Categories: Health Date: Aug 3, 2009 Title: Famished First Year
By Sami Arseculeratne Martinez
Each fall, we send our young adults off to college to gain an education, expand their circle of friends, and grow their life experiences. But the first thing many of them gain is weight—about 15 pounds, on average.
By Sami Arseculeratne Martinez
Each fall, we send our young adults off to college to gain an education, expand their circle of friends, and grow their life experiences. But the first thing many of them gain is weight—about 15 pounds, on average.Anthony Hinkelman, 21, of Syracuse, a junior at Le Moyne College, had a problem as a freshman, with the temptation of all-hours cafeteria buffets and the unhealthy food they offered.
“I started out by heading straight to the salad bar, but that got old,” Hinkelman says. “And because I was still hungry, I would end up eating greasy food like pizza late at night.” For a moderately active young person with a healthy metabolism, pizza or other fast food won’t pack on the weight—unless, of course, it becomes a daily habit.
When my own daughter, Rachel, went off to college at SUNY Geneseo, she gained nearly 25 pounds during her freshman year. Like Anthony, she holds the readily available buffets accountable, along with not having her mother around to tell her what she should eat and when.
© Erwin Purnomosidi | Dreamstime.com
With no bedtime, no one cooking a balanced meal, and the nightlife in the first-year dorm, Rachel ended up snacking throughout the day and into the night. In high school, she had been in sports year-round; in college, the sudden switch to a sedentary lifestyle took a toll. And there were other factors that led to weight gain.
“Stress causes you to make bad decisions,” says Hinkelman. Rachel agrees that adjusting to college life, missing family and friends, and managing a strenuous course load can cause students to comfort themselves with food.
However, college freshmen don’t have to let the environment determine their eating habits. And if they start off on the wrong foot, they can assess and change direction. Hinkelman recognized that he was in control of his eating habits and began to apply what he was reading about in books like Michael Pollan’s The Omnivore’s Dilemma: A Natural History of Four Meals (Penguin; $16).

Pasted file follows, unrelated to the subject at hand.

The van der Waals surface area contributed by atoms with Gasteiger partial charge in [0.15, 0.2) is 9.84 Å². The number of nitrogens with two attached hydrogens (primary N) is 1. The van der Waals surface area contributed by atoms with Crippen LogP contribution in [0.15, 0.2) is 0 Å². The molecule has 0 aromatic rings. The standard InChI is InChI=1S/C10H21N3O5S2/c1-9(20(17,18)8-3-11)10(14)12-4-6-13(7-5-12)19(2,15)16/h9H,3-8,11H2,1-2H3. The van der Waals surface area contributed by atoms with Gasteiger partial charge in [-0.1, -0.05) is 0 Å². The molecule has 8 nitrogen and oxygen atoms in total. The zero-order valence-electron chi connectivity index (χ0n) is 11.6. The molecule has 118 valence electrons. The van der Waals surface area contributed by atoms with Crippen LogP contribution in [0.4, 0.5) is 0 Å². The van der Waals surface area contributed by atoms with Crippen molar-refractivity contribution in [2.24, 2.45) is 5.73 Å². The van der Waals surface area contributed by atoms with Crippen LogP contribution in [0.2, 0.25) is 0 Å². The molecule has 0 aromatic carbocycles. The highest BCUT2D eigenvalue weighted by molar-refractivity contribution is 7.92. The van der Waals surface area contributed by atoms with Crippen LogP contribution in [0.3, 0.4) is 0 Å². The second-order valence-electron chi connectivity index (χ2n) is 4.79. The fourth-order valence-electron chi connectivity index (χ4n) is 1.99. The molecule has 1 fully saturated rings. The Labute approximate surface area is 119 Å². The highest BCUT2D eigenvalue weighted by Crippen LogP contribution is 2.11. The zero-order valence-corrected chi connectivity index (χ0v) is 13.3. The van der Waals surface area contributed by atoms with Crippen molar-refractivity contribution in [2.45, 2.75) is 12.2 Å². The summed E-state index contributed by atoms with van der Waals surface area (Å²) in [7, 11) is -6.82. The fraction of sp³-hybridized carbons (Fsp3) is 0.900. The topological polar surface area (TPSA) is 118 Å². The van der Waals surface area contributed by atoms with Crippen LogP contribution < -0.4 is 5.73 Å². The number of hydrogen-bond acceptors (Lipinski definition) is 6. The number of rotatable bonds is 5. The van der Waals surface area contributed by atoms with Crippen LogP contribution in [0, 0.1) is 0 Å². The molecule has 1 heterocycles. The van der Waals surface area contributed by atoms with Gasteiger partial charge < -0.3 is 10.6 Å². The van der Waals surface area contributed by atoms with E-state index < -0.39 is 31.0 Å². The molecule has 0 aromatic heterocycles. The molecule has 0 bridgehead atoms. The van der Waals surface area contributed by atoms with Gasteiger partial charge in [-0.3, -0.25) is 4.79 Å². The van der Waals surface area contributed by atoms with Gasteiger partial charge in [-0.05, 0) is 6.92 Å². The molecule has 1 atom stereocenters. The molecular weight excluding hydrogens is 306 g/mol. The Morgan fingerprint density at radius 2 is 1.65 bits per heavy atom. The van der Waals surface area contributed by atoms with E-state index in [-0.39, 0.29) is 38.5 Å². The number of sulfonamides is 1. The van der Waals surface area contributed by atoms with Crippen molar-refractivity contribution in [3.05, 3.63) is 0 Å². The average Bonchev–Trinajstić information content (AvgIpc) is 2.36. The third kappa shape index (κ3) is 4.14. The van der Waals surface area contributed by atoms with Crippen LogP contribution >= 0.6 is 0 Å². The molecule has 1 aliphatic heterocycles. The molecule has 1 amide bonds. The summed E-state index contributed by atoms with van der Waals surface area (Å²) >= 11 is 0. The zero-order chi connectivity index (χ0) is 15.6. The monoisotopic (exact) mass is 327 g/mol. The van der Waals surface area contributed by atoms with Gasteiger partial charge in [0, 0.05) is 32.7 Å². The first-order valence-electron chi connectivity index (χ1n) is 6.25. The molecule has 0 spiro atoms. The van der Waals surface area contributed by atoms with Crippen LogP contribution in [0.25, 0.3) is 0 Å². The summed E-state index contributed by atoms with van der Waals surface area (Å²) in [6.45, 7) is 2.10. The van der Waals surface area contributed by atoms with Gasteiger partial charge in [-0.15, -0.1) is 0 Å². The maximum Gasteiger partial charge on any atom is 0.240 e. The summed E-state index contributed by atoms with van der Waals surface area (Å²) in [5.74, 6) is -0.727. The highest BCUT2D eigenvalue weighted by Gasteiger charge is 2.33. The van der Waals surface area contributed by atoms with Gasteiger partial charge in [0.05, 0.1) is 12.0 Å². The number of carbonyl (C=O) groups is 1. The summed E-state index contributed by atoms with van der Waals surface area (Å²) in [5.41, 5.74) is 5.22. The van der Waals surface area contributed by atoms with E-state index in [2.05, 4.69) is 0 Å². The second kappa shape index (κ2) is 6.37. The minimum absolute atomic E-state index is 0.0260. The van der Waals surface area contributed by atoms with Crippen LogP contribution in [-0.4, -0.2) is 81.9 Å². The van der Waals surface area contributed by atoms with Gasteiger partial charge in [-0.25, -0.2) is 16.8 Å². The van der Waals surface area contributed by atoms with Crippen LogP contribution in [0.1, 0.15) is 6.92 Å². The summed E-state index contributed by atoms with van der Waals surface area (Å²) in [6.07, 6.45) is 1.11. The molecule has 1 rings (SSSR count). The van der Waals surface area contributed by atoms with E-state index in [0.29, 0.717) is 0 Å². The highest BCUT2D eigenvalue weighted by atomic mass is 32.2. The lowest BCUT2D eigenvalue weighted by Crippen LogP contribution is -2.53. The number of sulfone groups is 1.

“Because a bunch of my friends were either vegetarians or vegans, I ended up becoming a vegetarian,” he says. Now Hinkelman’s diet centers on rice and beans—the gorgeous combination that provides protein and carbohydrates in a way that brings out the best of both. He also incorporates as many vegetables as possible into each meal by mixing and matching with foods like rice and pasta.
He still indulges in the occasional late-night gooey cheese pizza but also has started jogging and lifting weights.
Rachel started running for exercise, began to watch portion size, and avoided the buffets entirely. She chose foods such as “build your own” sandwiches, olive oil and vinegar dressing for salads and fresh vegetables. Above all, she scheduled food breaks so that she didn’t become famished and automatically reach for cookies or chips.
Parents can help their young-adult children head off to college by giving them information to help make good food choices, avoid overeating and establish sound habits that will last a lifetime. However, we also know that sometimes the best lessons are the ones you have to learn the hard way.
1. No one is telling you what to eat and when
2. Ready access to food (round-the-clock buffets, vending machines, dorm room snacking)
3. Empty alcohol calories
4. High school athletes become sedentary
5. Emotional eating to deal with stress
Combat the Chubs
1. What Mom said: Eat your vegetables
2. Exercise daily, especially during study sessions
3. Allow yourself a junk-food indulgence once a week
4. Watch your portions: Eat what you like, just less of it
Ramen Grows Up
Long the staple of college dorms, ramen noodles are only high in sodium and fat when you use the seasoning packet. Throw out the packet and enjoy this filling and healthy dish. All you need is a micro-fridge and a trip to the grocery store.
1 package ramen noodles, crushed up a bit
Coleslaw cabbage mix (prepackaged shredded cabbage with carrots)
Crunchy peanut butter
Thai chili-garlic sauce or Sriracha sauce
Heat water to boiling in microwave or use a hot pot. Immerse noodles in hot water and let soak for 2 minutes. Pour off all but ½ cup of liquid and add a handful or two of coleslaw mix, a tablespoonful of peanut butter, a squirt or two of chili-garlic sauce and a squeeze of lime juice. Stir well and enjoy!
Makes a great breakfast or a fine quick lunch. With just a couple of minutes in preparation time, it works even when you’re running late for class.
Handful of sliced (washed or brushed clean) mushrooms
Two small eggs
1 tablespoon milk
Pinch of salt and pepper to taste
1 teaspoon butter or olive oilMicrowave sliced mushrooms on high for 30 seconds on a paper towel. Meanwhile, beat the eggs in 1 quart glass mixing bowl with a fork or wire whisk. Add butter or oil, cooked mushrooms, and salt and pepper to taste, then mix with spatula. Cook for 75 seconds at full power. Mix with spatula and dig in. You can also put it between two slices of soft bread for a meal on the go.